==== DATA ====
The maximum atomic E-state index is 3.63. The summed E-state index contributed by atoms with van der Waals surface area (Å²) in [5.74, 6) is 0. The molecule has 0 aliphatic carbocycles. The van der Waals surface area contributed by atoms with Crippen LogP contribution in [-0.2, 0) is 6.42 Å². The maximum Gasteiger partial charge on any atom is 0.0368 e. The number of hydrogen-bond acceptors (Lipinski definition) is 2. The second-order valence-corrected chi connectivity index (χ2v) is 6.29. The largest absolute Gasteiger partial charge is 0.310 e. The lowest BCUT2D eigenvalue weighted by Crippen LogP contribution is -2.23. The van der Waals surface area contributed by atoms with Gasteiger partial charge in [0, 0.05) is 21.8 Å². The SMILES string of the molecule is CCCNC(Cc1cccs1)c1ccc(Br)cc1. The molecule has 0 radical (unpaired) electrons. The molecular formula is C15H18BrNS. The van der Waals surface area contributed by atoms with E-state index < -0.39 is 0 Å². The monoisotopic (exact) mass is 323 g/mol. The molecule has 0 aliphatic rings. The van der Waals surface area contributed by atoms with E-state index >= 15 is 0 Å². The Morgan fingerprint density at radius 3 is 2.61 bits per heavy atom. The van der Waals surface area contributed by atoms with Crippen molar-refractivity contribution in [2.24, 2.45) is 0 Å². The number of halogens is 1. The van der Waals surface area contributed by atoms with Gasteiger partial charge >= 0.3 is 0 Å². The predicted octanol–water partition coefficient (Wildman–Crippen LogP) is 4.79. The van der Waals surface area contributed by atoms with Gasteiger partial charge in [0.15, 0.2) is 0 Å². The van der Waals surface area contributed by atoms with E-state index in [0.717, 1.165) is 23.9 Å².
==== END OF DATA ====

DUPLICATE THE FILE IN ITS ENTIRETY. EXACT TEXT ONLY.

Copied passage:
The maximum atomic E-state index is 3.63. The summed E-state index contributed by atoms with van der Waals surface area (Å²) in [5.74, 6) is 0. The molecule has 0 aliphatic carbocycles. The van der Waals surface area contributed by atoms with Crippen LogP contribution in [-0.2, 0) is 6.42 Å². The maximum Gasteiger partial charge on any atom is 0.0368 e. The number of hydrogen-bond acceptors (Lipinski definition) is 2. The second-order valence-corrected chi connectivity index (χ2v) is 6.29. The largest absolute Gasteiger partial charge is 0.310 e. The lowest BCUT2D eigenvalue weighted by Crippen LogP contribution is -2.23. The van der Waals surface area contributed by atoms with Gasteiger partial charge in [0, 0.05) is 21.8 Å². The SMILES string of the molecule is CCCNC(Cc1cccs1)c1ccc(Br)cc1. The molecule has 0 radical (unpaired) electrons. The molecular formula is C15H18BrNS. The van der Waals surface area contributed by atoms with E-state index < -0.39 is 0 Å². The monoisotopic (exact) mass is 323 g/mol. The molecule has 0 aliphatic rings. The van der Waals surface area contributed by atoms with E-state index >= 15 is 0 Å². The Morgan fingerprint density at radius 3 is 2.61 bits per heavy atom. The van der Waals surface area contributed by atoms with Crippen molar-refractivity contribution in [2.24, 2.45) is 0 Å². The number of halogens is 1. The van der Waals surface area contributed by atoms with Gasteiger partial charge >= 0.3 is 0 Å². The predicted octanol–water partition coefficient (Wildman–Crippen LogP) is 4.79. The van der Waals surface area contributed by atoms with Gasteiger partial charge in [0.15, 0.2) is 0 Å². The van der Waals surface area contributed by atoms with E-state index in [0.717, 1.165) is 23.9 Å².